August 2015Volume 103Number 8Page 28

Thank you for viewing this Illinois Bar Journal article. Please join the ISBA to access all of our IBJ articles and archives.

DUI / Traffic

Missing Video Evidence in DUI Cases: The Post-Kladis Evolution


  • People v. Kladis holds that when a DUI defendant requests the production of an arrest video and it is later destroyed, barring the state from introducing evidence of what was on the video is a reasonable discovery sanction.
  • The appellate districts have been reluctant to expand Kladis’s holding to other fact patterns, but trial courts have been placing less weight on testimony based on missing recordings.
  • Defense counsel should file and serve the state with a motion to produce and a notice to preserve evidence as soon as possible.
  • Prosecutors must communicate with law enforcement to make sure they don’t destroy evidence or fail to comply with discovery requests.

You file for discovery of the police video of your client’s DUI arrest only to find that (check one) a) it was erased after it you requested it, b) it’s inaudible, or c) it wasn’t saved because of a tech snafu. Will the court grant your motion to bar testimony about what was on the video? It depends. This article discusses the developing case law and gives discovery and motion-practice tips.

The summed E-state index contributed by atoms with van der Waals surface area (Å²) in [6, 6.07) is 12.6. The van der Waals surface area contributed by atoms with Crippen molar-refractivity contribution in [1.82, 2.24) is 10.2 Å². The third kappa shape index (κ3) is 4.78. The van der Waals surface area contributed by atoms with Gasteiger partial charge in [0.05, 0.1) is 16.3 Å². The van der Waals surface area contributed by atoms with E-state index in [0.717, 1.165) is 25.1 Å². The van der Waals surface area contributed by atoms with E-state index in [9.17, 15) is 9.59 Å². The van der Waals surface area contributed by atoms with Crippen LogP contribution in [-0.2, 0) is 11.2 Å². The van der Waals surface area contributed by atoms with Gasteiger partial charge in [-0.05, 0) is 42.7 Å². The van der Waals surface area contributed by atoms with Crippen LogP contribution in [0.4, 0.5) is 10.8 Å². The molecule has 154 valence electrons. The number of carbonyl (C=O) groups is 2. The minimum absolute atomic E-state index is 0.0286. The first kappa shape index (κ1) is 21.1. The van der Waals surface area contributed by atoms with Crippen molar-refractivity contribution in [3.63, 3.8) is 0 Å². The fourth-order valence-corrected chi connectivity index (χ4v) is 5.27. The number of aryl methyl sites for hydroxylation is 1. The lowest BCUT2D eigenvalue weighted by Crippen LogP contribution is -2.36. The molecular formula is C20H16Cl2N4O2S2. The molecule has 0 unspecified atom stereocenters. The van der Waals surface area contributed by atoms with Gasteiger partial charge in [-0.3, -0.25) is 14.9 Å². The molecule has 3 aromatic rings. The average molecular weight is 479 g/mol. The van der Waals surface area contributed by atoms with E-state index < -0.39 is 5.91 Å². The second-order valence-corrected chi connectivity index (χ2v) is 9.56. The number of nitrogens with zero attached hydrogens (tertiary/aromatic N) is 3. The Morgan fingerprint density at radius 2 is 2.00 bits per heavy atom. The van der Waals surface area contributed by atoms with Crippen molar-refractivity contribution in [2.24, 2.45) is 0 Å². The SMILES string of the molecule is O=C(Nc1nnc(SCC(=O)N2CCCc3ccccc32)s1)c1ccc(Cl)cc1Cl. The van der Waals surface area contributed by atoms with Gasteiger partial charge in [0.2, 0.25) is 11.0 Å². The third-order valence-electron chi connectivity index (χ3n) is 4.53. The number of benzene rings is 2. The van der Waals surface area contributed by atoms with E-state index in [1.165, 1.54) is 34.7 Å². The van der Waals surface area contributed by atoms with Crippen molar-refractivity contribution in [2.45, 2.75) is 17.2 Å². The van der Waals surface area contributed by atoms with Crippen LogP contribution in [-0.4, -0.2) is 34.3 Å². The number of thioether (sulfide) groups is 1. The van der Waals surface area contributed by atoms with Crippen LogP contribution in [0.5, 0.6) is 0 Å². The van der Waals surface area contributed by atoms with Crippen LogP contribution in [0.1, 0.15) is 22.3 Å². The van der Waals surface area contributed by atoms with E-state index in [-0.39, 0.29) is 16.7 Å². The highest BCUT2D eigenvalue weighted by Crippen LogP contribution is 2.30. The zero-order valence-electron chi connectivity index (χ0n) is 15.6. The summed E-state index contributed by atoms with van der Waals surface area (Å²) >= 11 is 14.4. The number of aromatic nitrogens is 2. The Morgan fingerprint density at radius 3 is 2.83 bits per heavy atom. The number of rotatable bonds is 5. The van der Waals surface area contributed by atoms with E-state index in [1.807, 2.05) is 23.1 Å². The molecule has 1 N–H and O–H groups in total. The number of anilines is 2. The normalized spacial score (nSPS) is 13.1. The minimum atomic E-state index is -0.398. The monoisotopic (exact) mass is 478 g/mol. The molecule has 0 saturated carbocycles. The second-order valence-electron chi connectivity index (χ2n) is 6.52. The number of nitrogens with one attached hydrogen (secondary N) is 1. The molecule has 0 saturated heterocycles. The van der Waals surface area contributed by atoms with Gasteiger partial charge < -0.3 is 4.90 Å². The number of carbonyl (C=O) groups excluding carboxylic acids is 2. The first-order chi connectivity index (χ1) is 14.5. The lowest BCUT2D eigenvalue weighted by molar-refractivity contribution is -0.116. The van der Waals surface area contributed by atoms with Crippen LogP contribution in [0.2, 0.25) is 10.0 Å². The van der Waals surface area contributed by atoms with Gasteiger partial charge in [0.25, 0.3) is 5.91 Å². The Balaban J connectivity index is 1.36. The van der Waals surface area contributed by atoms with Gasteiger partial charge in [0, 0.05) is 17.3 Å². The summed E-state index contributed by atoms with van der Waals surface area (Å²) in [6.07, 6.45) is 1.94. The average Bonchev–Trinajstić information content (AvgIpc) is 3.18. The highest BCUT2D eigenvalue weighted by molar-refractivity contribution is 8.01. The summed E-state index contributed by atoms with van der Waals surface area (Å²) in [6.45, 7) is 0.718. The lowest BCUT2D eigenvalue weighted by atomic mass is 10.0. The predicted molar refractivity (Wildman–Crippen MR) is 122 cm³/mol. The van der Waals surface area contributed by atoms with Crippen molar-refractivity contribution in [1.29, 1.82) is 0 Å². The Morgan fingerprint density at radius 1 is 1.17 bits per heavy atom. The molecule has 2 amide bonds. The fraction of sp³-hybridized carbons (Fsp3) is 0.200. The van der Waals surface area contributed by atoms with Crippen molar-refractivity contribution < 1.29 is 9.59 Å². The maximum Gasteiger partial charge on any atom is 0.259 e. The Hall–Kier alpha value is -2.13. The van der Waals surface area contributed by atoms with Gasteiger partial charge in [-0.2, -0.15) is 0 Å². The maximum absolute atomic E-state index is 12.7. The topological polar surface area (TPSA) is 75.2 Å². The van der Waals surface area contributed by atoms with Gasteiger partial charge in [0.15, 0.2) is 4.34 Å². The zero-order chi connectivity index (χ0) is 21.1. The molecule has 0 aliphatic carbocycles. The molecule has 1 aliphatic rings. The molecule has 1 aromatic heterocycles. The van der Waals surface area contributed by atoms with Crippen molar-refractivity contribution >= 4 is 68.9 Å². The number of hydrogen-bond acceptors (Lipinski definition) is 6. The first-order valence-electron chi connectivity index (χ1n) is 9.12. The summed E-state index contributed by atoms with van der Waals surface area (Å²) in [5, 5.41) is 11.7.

A client calls you after her arrest for DUI. Several days later, you file motions for discovery and ask the state to preserve and produce evidence, including any audio or video, related to the arrest.

On the first court date, the state informs you the police have destroyed the video of your client’s arrest. You respond by filing a motion for discovery sanctions, requesting that the court bar the state from introducing testimony about the events captured on video. How will the court rule?

Thanks to the Illinois Supreme Court’s ruling in People v. Kladis, the trial court will probably grant your motion for discovery sanctions, which will typically lead to your client’s acquittal.1 Since 2011, discovery issues surrounding audio/video evidence have been front and center as lawyers have applied Kladis to a variety of circumstances and gotten mixed results.

While a string of appellate decisions have refused to extend the reach of Kladis, trial courts tend to give less credence to testimony when there is missing video. This article reviews the cases and discusses some of the litigation strategies available to Illinois practitioners.

A look at Kladis